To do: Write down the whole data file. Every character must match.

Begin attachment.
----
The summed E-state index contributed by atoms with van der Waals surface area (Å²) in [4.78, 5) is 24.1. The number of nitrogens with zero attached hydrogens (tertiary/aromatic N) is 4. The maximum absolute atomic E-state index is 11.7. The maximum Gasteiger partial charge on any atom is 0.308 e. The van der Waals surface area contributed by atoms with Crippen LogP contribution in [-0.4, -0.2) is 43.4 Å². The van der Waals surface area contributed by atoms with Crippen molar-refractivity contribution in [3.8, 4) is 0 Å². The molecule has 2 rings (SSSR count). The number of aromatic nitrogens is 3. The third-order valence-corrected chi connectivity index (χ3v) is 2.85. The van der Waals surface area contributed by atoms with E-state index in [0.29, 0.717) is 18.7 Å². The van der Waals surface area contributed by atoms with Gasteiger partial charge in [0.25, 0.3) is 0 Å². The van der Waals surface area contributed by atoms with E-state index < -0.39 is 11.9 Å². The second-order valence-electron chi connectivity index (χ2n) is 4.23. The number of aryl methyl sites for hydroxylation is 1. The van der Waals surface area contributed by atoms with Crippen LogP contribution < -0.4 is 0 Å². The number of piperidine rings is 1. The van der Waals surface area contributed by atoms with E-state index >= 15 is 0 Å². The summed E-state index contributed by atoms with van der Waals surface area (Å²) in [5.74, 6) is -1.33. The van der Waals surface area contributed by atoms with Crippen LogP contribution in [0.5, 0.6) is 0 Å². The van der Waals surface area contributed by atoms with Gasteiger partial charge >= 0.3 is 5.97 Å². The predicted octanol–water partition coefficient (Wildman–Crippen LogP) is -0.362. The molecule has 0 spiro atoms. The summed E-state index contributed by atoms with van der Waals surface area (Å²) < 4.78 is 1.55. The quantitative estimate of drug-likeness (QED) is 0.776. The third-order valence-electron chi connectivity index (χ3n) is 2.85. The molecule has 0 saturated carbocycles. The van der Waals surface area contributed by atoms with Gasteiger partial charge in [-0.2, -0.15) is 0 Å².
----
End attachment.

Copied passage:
The summed E-state index contributed by atoms with van der Waals surface area (Å²) in [4.78, 5) is 24.1. The number of nitrogens with zero attached hydrogens (tertiary/aromatic N) is 4. The maximum absolute atomic E-state index is 11.7. The maximum Gasteiger partial charge on any atom is 0.308 e. The van der Waals surface area contributed by atoms with Crippen LogP contribution in [-0.4, -0.2) is 43.4 Å². The van der Waals surface area contributed by atoms with Crippen molar-refractivity contribution in [3.8, 4) is 0 Å². The molecule has 2 rings (SSSR count). The number of aromatic nitrogens is 3. The third-order valence-corrected chi connectivity index (χ3v) is 2.85. The van der Waals surface area contributed by atoms with E-state index in [0.29, 0.717) is 18.7 Å². The van der Waals surface area contributed by atoms with Gasteiger partial charge in [0.25, 0.3) is 0 Å². The van der Waals surface area contributed by atoms with E-state index < -0.39 is 11.9 Å². The second-order valence-electron chi connectivity index (χ2n) is 4.23. The number of aryl methyl sites for hydroxylation is 1. The van der Waals surface area contributed by atoms with Crippen LogP contribution < -0.4 is 0 Å². The number of piperidine rings is 1. The van der Waals surface area contributed by atoms with E-state index >= 15 is 0 Å². The summed E-state index contributed by atoms with van der Waals surface area (Å²) in [5.74, 6) is -1.33. The van der Waals surface area contributed by atoms with Crippen LogP contribution in [0.5, 0.6) is 0 Å². The van der Waals surface area contributed by atoms with Gasteiger partial charge >= 0.3 is 5.97 Å². The predicted octanol–water partition coefficient (Wildman–Crippen LogP) is -0.362. The molecule has 0 spiro atoms. The summed E-state index contributed by atoms with van der Waals surface area (Å²) < 4.78 is 1.55. The quantitative estimate of drug-likeness (QED) is 0.776. The third-order valence-electron chi connectivity index (χ3n) is 2.85. The molecule has 0 saturated carbocycles. The van der Waals surface area contributed by atoms with Gasteiger partial charge in [-0.2, -0.15) is 0 Å².